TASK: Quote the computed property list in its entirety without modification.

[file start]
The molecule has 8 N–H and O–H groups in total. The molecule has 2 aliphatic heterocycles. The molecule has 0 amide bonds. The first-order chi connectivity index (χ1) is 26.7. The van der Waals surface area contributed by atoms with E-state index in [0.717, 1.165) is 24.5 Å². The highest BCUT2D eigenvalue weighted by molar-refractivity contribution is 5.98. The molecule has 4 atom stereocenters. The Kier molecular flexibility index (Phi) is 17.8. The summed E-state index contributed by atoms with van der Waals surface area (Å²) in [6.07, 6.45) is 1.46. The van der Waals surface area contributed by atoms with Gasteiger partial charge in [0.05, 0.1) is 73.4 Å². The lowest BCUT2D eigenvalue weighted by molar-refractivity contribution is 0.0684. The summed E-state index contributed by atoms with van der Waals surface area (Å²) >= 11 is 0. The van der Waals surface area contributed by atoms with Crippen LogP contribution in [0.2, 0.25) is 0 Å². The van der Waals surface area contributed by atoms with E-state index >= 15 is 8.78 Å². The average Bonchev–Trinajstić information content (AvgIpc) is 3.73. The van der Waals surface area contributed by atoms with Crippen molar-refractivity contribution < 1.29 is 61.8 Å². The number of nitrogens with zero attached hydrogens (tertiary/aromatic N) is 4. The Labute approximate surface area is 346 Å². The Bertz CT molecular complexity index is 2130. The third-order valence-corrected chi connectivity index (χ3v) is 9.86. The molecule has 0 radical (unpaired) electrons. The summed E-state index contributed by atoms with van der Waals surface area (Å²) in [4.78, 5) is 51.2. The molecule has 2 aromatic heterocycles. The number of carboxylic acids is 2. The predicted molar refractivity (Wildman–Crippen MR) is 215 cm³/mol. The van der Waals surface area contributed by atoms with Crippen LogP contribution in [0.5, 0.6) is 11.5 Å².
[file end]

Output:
The molecule has 8 N–H and O–H groups in total. The molecule has 2 aliphatic heterocycles. The molecule has 0 amide bonds. The first-order chi connectivity index (χ1) is 26.7. The van der Waals surface area contributed by atoms with E-state index in [0.717, 1.165) is 24.5 Å². The highest BCUT2D eigenvalue weighted by molar-refractivity contribution is 5.98. The molecule has 4 atom stereocenters. The Kier molecular flexibility index (Phi) is 17.8. The summed E-state index contributed by atoms with van der Waals surface area (Å²) in [6.07, 6.45) is 1.46. The van der Waals surface area contributed by atoms with Gasteiger partial charge in [0.05, 0.1) is 73.4 Å². The lowest BCUT2D eigenvalue weighted by molar-refractivity contribution is 0.0684. The summed E-state index contributed by atoms with van der Waals surface area (Å²) >= 11 is 0. The van der Waals surface area contributed by atoms with Crippen LogP contribution in [0.2, 0.25) is 0 Å². The van der Waals surface area contributed by atoms with E-state index >= 15 is 8.78 Å². The average Bonchev–Trinajstić information content (AvgIpc) is 3.73. The van der Waals surface area contributed by atoms with Crippen molar-refractivity contribution < 1.29 is 61.8 Å². The number of nitrogens with zero attached hydrogens (tertiary/aromatic N) is 4. The Labute approximate surface area is 346 Å². The Bertz CT molecular complexity index is 2130. The third-order valence-corrected chi connectivity index (χ3v) is 9.86. The molecule has 0 radical (unpaired) electrons. The summed E-state index contributed by atoms with van der Waals surface area (Å²) in [4.78, 5) is 51.2. The molecule has 2 aromatic heterocycles. The number of carboxylic acids is 2. The predicted molar refractivity (Wildman–Crippen MR) is 215 cm³/mol. The van der Waals surface area contributed by atoms with Crippen LogP contribution in [0.5, 0.6) is 11.5 Å².